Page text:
Attack On Titan – Review


Expectations are necessarily high when a film adaptation of a manga as critically acclaimed as Hajime Isayama’s Attack On Titan rolls around, but while Attack On Titan is a solid piece of entertainment, it’s lacking some of the pizzazz which made its source material such a cult favourite. Heavy revisions to some characters’ names and backstories also don’t do the film any favours.


100 years after mysterious beings known as Titans arose and wiped out nearly all of human civilisation, the remnants of humanity have retreated behind three concentric walls and are enjoying a period of relative peace. It is within this closed society that Eren (Miura), Mikasa (Mizuhara) and Armin (Hongo) are born and brought up, but their lives as they know it are irrevocably shattered when the first Titan attack in generations decimates their home, forcing humanity to once again fight for its very survival.

That, in a nutshell, is the basic premise of Attack On Titan, though it may also be necessary to mention that the Titans are driven by an inexplicable craving for human flesh (and only human flesh), which makes for plenty of pseudo-cannibalistic feeding frenzies throughout the film. Attack On Titan preserves all such essential elements of its source material’s mythology, ensuring that at least some of the original manga’s macabre charm translates to the silver screen.


It is, however, much more liberal with character names and backstories, with fan favourite Levi being renamed Shikishima (Hasegawa) and several key characters being excised completely. In the film’s defence, the original manga’s plot threads are so intricate and intertwined that a completely faithful adaptation would have made Attack On Titan far exceed the 90-plus-minute confines of a blockbuster flick. The revisions also make narrative sense and are devoid of obvious plot holes. Whether the manga’s loyal following will approve of these changes, however, remains to be seen.

The original manga was also lauded for being a consummate allegory of young people’s helplessness in the face of the titans of society (e.g., government, traditions, bureaucracy etc.), but the revisions, while still making for compelling entertainment, lack this political statement of intent. Attack On Titan is simply a very good popcorn flick without any pretensions of provoking deeper thought. That is perfectly fine for the average movie-goer who seeks only to be entertained, but once again, fans of the original manga will be disappointed by the film’s lack of vision.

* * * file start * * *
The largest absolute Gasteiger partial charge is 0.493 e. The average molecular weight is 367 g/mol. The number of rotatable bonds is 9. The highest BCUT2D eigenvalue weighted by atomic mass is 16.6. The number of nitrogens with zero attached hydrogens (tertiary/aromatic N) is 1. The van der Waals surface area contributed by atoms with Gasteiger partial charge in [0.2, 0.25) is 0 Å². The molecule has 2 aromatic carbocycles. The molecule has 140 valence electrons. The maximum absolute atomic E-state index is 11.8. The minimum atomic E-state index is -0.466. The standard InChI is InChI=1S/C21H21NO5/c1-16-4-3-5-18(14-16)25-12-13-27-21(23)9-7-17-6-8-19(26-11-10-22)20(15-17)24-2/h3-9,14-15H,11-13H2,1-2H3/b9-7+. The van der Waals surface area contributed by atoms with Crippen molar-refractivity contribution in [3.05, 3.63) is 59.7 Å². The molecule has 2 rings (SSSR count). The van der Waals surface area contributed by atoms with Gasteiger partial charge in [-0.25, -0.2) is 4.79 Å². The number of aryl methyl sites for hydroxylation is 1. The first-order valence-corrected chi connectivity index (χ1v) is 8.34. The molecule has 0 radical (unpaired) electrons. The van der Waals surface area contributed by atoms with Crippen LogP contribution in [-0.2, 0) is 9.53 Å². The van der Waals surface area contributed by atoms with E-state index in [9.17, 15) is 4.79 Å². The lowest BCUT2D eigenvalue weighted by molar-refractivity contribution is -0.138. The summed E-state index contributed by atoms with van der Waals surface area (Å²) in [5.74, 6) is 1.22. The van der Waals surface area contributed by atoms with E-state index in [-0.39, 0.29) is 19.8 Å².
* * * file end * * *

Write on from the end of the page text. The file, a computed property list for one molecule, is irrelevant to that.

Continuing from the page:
If one decides to ignore the source material or has never been exposed to it in the first place, then Attack On Titan actually scores on many fronts. The movie grips the audience from start to finish, and there’s nary a lull in the proceedings. Whoever made the decision to film amongst the ruins of Hashima Island should also be congratulated vigorously, because the abandoned apartment buildings provide an appropriately dystopian backdrop for the exploits of Eren and company. Fans of the original manga will also be somewhat mollified by the dynamic action tableaux involving the Three Dimensional Manoeuvre Gear, a kind of grappling hook contraption allowing for Spider-Man-like movement.

Miura does a decent job as tortured protagonist Eren, and the same can be said for the rest of the cast as well, who turn in reasonably competent but not inspired performances. Once again, the characters are well fleshed-out and psychologically complex, but will only remain so if one doesn’t compare them with their manga counterparts.


Making a film adaptation of a creative property that already has a loyal following is always a risk. The stakes go even higher the more artistically accomplished that creative property is. Attack On Titan is unfortunately unable to reach the same dizzying heights of profundity as its source material but, as a creative work in its own right, it deserves a chance to stand on its own merits.

Summary: Not as good as the original, but then again, things rarely are. Still more than worth a look if you’re not too heavily invested in the source material.

RATING: 3.5 out of 5 stars

Leslie Wong